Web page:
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From tendency +‎ -ious, after German tendenziös.


  • IPA(key): /tɛnˈdɛnʃəs/
    • (file)


tendentious (comparative more tendentious, superlative most tendentious)

  1. Having a tendency; written or spoken with a partisan, biased or prejudiced purpose, especially a controversial one.
    • 2016 November 23, Karen Tumulty, “Trump backs away from some of his strident campaign promises”, in The Washington Post[1]:
      President-elect Donald Trump abruptly abandoned some of his most tendentious campaign promises Tuesday, saying he does not plan to prosecute Hillary Clinton for her use of a private email system or the dealings of her family foundation, has an “open mind” about a climate-change accord from which he vowed to withdraw the United States and is no longer certain that torturing terrorism suspects is a good idea.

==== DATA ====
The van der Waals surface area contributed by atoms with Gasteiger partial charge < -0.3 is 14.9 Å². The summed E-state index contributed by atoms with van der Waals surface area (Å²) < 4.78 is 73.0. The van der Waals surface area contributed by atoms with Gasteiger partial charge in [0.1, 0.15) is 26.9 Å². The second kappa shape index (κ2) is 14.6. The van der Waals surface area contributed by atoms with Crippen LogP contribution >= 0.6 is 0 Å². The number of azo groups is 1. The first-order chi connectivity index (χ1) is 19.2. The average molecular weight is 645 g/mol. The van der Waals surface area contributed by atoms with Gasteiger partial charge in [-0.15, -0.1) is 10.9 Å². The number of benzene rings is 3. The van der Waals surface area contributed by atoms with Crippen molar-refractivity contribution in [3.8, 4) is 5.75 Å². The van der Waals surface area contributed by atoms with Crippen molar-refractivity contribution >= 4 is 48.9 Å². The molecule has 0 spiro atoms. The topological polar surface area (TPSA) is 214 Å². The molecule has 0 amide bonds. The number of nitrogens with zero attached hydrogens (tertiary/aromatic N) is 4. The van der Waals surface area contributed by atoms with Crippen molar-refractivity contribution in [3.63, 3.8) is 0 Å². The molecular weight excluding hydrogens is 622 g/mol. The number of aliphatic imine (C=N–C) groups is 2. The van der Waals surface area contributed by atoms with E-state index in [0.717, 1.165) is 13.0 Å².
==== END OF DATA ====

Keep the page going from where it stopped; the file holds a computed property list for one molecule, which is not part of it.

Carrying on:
• 2021 November 17, Anthony Lambert, “How do we grow the leisure market?”, in RAIL, number 944, page 37:
      It is a canard trotted out by lazy or tendentious journalists that nationalised British Railways lacked entrepreneurial flair.
  2. Implicitly or explicitly slanted.
    As a supporter of the cause, his reports were tendentious in the extreme.

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